What does the surgery involve?

There are many variations of this procedure, which is beyond the scope of this section. The operation takes approximately 4-6 hours. The patient is asleep under general anesthesia. In the most commonly and probably most successful approach to penile revascularization, the donor artery is harvested for the abdomen. The inferior epigastric artery is a blood vessel that supplies blood to one of the abdominal muscles. Removing this artery has no effect on the health of this muscle. This blood vessel harvesting requires an incision on the belly. The artery is detached from its upper attachment and swung down onto the top surface of the penis by tunneling it through the hernia ring. There is a second incision on the scrotum or penis. Once on the top of the penis the inferior epigastric artery is attached to the recipient artery the surface artery of the penis (dorsal artery). Patients routinely stay in hospital a single night, miss one week from work and need to avoid physical exertion including sexual activity for several weeks after surgery.

How successful is penile revascularization?

The medical literature indicates that there are some men who are cured of their ED by this operation. The success is based on how appropriate a candidate the patient is for the surgery and the experience and training of the surgery. There are few centers in the world that would be considered centers of excellence for this operation. This is not an operation that should be routinely performed by a urologist or surgeon who has not received special training in this form of microsurgery. Most medical papers published suggest that approximately 50% of men will be cured at 2-5 years after surgery. Besides this group there are men who are improved but who still require the use of erection medicines after surgery.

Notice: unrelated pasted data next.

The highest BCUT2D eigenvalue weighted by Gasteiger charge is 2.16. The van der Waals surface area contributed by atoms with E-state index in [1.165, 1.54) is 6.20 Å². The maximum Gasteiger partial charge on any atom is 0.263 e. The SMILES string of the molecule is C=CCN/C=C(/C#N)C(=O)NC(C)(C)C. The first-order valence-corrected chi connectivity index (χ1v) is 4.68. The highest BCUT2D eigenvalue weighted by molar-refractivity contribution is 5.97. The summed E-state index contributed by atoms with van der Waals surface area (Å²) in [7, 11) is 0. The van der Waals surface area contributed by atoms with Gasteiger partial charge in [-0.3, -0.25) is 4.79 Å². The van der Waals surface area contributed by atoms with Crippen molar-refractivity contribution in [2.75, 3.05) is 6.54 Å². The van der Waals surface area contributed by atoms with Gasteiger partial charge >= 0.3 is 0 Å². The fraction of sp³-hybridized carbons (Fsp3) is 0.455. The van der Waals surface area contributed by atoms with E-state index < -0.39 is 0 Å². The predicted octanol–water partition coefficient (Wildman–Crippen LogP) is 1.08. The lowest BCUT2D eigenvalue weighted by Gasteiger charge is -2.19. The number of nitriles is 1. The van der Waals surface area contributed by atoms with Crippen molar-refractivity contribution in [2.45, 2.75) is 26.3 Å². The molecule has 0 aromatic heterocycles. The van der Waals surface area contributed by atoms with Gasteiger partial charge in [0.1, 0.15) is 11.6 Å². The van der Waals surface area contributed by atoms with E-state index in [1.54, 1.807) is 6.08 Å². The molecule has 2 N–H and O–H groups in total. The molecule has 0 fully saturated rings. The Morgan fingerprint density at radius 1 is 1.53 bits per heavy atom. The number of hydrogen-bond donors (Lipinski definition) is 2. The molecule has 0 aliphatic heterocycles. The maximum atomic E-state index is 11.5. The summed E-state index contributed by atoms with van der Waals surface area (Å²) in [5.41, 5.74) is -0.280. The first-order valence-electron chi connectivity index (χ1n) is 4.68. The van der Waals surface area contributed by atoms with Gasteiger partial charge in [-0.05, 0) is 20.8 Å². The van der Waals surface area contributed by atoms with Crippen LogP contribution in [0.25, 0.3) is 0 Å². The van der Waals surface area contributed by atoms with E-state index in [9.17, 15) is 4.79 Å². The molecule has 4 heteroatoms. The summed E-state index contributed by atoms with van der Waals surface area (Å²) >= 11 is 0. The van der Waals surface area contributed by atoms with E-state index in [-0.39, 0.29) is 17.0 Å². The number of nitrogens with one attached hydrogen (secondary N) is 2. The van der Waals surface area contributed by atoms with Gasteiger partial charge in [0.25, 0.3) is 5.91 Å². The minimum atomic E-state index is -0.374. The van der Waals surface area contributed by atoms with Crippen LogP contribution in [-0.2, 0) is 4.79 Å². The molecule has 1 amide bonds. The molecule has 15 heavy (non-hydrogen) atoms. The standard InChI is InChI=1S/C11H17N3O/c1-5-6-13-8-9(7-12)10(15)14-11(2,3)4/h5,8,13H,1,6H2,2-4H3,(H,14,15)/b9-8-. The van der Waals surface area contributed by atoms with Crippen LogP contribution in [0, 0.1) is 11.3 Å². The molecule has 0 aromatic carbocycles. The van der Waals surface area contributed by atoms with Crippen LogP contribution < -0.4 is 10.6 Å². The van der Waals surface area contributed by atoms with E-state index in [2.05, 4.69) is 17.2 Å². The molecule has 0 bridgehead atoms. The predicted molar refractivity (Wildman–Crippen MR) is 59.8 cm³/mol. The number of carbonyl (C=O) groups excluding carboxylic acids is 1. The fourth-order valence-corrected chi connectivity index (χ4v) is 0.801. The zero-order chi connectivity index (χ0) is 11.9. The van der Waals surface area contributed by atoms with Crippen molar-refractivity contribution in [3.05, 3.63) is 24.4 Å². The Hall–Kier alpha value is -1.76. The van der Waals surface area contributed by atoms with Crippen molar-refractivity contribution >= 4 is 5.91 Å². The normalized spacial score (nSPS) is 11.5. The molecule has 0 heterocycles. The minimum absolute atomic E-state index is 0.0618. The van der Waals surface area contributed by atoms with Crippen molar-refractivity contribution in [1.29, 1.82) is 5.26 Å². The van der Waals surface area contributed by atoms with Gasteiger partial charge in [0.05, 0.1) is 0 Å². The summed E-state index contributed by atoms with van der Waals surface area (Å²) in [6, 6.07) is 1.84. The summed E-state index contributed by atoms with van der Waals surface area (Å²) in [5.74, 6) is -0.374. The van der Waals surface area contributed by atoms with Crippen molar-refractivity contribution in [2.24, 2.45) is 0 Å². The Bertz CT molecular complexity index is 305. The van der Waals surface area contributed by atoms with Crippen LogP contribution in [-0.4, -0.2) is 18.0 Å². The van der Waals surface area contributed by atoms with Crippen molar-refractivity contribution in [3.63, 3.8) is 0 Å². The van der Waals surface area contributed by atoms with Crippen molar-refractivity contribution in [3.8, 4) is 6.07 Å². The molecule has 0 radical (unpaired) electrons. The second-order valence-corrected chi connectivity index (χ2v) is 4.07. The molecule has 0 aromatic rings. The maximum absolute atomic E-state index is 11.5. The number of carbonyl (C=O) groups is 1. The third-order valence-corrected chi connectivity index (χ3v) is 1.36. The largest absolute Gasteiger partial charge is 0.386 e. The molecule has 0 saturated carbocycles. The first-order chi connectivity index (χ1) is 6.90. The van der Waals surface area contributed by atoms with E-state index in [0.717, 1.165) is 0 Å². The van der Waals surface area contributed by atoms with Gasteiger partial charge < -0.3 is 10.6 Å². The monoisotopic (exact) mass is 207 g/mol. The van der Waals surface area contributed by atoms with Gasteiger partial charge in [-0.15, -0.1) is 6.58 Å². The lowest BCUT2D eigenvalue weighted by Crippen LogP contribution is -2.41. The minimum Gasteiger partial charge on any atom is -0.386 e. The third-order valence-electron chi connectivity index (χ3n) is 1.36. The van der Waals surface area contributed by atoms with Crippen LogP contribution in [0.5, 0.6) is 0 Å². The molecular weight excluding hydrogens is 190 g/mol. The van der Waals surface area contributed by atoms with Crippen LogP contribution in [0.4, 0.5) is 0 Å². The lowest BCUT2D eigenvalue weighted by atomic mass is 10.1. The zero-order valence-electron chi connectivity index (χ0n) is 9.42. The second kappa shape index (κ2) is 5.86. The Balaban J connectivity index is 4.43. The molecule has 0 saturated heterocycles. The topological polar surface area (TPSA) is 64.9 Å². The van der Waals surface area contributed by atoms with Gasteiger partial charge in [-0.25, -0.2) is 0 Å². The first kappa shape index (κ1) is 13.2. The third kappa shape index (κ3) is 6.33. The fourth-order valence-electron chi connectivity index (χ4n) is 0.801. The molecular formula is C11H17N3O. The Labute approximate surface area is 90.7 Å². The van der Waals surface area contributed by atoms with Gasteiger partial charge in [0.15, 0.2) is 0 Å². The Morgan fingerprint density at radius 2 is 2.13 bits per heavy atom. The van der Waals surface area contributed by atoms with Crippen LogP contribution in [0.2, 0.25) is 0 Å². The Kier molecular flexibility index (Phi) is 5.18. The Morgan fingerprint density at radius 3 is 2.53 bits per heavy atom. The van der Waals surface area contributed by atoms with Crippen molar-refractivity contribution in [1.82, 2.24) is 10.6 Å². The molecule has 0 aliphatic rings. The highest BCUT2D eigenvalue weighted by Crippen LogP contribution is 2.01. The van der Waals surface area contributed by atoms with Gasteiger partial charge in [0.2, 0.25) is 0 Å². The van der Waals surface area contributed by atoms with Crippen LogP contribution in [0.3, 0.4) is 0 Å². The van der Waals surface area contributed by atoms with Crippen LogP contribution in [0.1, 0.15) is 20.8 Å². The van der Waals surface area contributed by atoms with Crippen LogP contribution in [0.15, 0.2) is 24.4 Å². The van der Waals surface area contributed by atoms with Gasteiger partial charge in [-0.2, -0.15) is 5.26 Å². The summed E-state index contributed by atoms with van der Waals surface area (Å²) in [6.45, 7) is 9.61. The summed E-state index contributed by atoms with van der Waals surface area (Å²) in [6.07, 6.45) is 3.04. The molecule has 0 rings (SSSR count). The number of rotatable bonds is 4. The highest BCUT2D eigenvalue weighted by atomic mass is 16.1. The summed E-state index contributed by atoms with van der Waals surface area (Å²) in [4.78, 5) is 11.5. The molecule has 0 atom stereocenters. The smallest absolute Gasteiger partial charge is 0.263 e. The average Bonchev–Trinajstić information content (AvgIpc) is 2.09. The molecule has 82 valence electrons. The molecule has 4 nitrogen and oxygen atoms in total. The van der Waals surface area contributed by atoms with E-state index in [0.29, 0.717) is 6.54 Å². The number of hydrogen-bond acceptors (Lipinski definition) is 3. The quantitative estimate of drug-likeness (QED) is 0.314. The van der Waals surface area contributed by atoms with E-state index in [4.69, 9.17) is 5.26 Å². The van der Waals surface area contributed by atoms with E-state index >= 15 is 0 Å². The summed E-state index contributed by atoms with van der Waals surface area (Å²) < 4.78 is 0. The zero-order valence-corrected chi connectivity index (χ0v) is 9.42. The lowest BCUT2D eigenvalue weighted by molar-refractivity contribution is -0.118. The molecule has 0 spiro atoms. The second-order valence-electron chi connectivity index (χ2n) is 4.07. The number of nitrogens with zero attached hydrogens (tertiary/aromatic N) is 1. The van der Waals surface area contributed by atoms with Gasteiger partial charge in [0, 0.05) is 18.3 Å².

What is vein ligation surgery for ED?

Sometimes veins in the penis can leak, preventing it from staying erect. Venous ligation surgery attempts to correct this problem by blocking off veins (ligation) that normally allow blood to leave the penis. By creating an intentional blockage in blood flow out of the penis, this reduction in the leakage of blood is aimed at increasing the rigidity of the penis during an erection. Leakage of blood from the penis is the result of damage to the structure of the erection tissue. Thus, this form of surgery does not address the underlying cause but more the symptoms of leakage. To date, there is no evidence that vein ligation surgery has success in the long-term cure of ED due to venous leak. Thus, most authorities currently do not advocate venous ligation surgery. There is one group of men in whom there is renewed interest in such surgery. Preliminary evidence suggests that young men who have a specific form of leak (isolate crural venous leak) may benefit from a specific form of surgery (crural ligation/exclusion surgery). Patients are candidates for this surgery if they have this special form of leak proven usually requiring a test called cavernosography. At this time, very few centers in the USA have experience in this procedure.